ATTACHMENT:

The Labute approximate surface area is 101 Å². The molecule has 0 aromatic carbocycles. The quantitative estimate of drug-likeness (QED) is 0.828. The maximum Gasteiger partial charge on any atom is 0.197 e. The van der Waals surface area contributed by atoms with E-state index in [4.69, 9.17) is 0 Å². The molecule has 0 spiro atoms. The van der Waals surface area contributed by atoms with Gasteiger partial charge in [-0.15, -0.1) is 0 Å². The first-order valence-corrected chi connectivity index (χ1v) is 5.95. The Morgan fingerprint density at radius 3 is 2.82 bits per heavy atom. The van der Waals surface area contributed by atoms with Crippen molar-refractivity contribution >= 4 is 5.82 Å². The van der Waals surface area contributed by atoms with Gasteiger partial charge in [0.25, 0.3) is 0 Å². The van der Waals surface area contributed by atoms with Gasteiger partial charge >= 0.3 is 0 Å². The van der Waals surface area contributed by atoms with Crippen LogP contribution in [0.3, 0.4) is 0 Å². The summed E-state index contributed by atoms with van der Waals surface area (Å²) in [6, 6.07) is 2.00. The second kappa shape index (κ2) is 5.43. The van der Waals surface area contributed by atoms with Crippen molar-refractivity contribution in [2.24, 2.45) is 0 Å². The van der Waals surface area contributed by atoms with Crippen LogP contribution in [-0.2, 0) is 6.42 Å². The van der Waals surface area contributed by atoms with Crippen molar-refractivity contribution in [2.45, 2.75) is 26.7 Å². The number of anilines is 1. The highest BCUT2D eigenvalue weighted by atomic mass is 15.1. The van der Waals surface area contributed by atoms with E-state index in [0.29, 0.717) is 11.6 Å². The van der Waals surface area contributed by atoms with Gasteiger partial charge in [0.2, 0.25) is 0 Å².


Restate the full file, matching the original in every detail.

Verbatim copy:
The Labute approximate surface area is 101 Å². The molecule has 0 aromatic carbocycles. The quantitative estimate of drug-likeness (QED) is 0.828. The maximum Gasteiger partial charge on any atom is 0.197 e. The van der Waals surface area contributed by atoms with E-state index in [4.69, 9.17) is 0 Å². The molecule has 0 spiro atoms. The van der Waals surface area contributed by atoms with Gasteiger partial charge in [-0.15, -0.1) is 0 Å². The first-order valence-corrected chi connectivity index (χ1v) is 5.95. The Morgan fingerprint density at radius 3 is 2.82 bits per heavy atom. The van der Waals surface area contributed by atoms with Crippen molar-refractivity contribution >= 4 is 5.82 Å². The van der Waals surface area contributed by atoms with Gasteiger partial charge in [0.25, 0.3) is 0 Å². The van der Waals surface area contributed by atoms with Gasteiger partial charge >= 0.3 is 0 Å². The van der Waals surface area contributed by atoms with Crippen LogP contribution in [0.3, 0.4) is 0 Å². The summed E-state index contributed by atoms with van der Waals surface area (Å²) in [6, 6.07) is 2.00. The second kappa shape index (κ2) is 5.43. The van der Waals surface area contributed by atoms with Crippen molar-refractivity contribution in [2.24, 2.45) is 0 Å². The van der Waals surface area contributed by atoms with Crippen LogP contribution in [-0.2, 0) is 6.42 Å². The van der Waals surface area contributed by atoms with Crippen molar-refractivity contribution in [2.45, 2.75) is 26.7 Å². The number of anilines is 1. The highest BCUT2D eigenvalue weighted by atomic mass is 15.1. The van der Waals surface area contributed by atoms with E-state index in [0.29, 0.717) is 11.6 Å². The van der Waals surface area contributed by atoms with Gasteiger partial charge in [0.2, 0.25) is 0 Å².